The system of credit has ruined our business. We have to understand that we are a business man . The amount of risk we take in out trade and the amount of return we get is just peanuts.The only way to flush out the problem is to increase profit .For that we eed to join hands. Our customer knows two much and are using us by telling us that they are gettin goods at cheeper price.Lets stop that first.Few small traders are spoiling the whole business just for a little profit margin.
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The Dilemma
Jun 13, 2009 6:17AM    By Ory Vogel
Cash market is the right way to measure the market value of diamonds, Now days we suppliers face a troubling dilemma, should we finance and assist our long time clients or should we insist on cash and early payment for due amounts? On one hand we are obligated to help our clients whom we share faith and owe a great deal to our growth while on the other hand the risk factor and the cost of financing has leaped making it impossible to "carry" our clients on the long run. As for now we have chosen to reach out to our clients but only time will let us know if that was a smart move. I am sure that with new customers we will be more responsible and the margin for cash deals Vs. credit deals will be sufficient but it is a different story with our long time clients.
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Dream on
Jun 11, 2009 10:04PM    By Feridun Altun
Good point, but what to do if you are swimming against the tide?
Unfortunately the markets remain flooded with suppliers that are willing to take those punts. And if you are one of the very few with a tight policy you end up loosing custmers after customers.
If you believe that all companies extending goods on unrealistic terms will eventually be broke think again.
Do you really believe that the approximately 80% of the dealers in the supply chain doing business on ridicoulous terms will go down the drain?
To the contrary I think its more likely that they will push out the tough guys by limiting them to very small portions of the cake.
Unless EVERYBODY comes to the party its just another philosophy written in the sand!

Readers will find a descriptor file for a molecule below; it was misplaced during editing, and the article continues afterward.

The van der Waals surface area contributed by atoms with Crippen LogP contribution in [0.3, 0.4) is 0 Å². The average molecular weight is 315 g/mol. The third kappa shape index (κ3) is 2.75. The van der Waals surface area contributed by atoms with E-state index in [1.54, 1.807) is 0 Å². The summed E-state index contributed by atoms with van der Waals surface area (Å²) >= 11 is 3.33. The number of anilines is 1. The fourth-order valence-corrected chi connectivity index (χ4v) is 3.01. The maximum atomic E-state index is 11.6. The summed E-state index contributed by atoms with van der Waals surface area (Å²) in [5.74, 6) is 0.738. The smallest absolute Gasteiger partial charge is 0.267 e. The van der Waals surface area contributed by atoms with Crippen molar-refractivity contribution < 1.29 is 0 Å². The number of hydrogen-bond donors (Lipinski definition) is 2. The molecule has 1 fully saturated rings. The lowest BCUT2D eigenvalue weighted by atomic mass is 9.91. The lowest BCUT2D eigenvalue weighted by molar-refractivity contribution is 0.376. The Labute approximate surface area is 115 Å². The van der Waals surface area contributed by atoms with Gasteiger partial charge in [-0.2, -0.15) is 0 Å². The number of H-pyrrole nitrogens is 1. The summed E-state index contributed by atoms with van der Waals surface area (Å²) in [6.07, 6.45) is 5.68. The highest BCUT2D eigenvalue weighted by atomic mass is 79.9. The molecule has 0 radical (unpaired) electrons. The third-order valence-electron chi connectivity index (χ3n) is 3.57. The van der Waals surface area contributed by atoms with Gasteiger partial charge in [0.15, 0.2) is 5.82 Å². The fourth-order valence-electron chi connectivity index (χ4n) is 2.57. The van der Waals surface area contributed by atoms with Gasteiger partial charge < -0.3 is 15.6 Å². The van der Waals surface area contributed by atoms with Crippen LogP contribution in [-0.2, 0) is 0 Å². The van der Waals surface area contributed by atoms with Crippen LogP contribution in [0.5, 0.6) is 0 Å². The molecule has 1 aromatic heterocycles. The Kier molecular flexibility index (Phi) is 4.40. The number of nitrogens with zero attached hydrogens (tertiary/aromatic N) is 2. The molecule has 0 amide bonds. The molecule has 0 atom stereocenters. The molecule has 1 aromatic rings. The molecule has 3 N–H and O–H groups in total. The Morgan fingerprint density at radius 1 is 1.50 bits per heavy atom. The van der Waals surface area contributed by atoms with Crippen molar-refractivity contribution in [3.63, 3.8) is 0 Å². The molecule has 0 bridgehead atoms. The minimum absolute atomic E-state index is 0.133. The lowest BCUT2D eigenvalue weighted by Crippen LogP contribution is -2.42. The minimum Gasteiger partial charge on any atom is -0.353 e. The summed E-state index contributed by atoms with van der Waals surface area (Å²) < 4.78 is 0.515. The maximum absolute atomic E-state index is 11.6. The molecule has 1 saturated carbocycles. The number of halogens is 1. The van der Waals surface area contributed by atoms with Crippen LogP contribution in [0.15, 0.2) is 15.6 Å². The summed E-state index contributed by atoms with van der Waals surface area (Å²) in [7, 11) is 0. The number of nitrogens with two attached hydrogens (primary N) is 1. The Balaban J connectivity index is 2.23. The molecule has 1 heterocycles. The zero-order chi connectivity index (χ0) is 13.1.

Unfortunately I can't see that happening.
When was the last time this industry united for the common good...?
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Mr Rappaport Rapnet perpetuates the prolem
Jun 2, 2009 6:17AM    By David Blank
There are too many small players with no capital and no overhead who ate driving down prices and margins Eventually they will get caught over trading and not be ablevto pay their bills Those of you giving memo diamonds to these people who denegrate imstead of create value will get caught holding the bag Mr Rappaport your rapnet enables these small players to play in a field with no capital. You are helping perpetuate the problem
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(Un) Common Sense
May 28, 2009 8:20AM    By dharmesh bothra
Excellent dissertation... I really hope that the manufacturers in India read this and understand the messge. When you buy rough in cash and sell polished on memo programs; its like buying a book for others to read. This foolishness of the last 15 years grew like Frankestein and soon devoured itself! But I worry, whether the lessons learnt in the last 1 year will be forgotten in the frenzy for being the first in the rat race. Martin - i suggest you have this article translated in Gujrati and Hindi and send it to the trade journals in India - which will help reach this message to a much wider audience. Well analysed and good work. dharmesh bothra, Mumbai
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May 28, 2009 12:22AM    By Craig Randall
To much credit has ruined the jewelry industry. My grandparents store was brought down by excessive use of debt. When we started over in 1984 we used a limited amount of credit, and We now operate on a cash basis. If you want your suppliers to take care of you. You need to pay your suppliers on time. thanks for writing about this.
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Great article!
May 27, 2009 5:16PM    By Morris Tseitlin
Martin,
I commend You on this great article!
I'm positive that in the next 6 to 12 months majority of so called "DIAMOND DEALERS" (internet dealers without own inventory memoing out memo goods given to them on consignment!) will be out of business. my hope is that they will not take down with them real diamond wholesalers that are so hungry they are ready to part with their goods in hope to sell and get paid!
Morris Tseitlin.
Zeitcorp, Ltd.
Chicago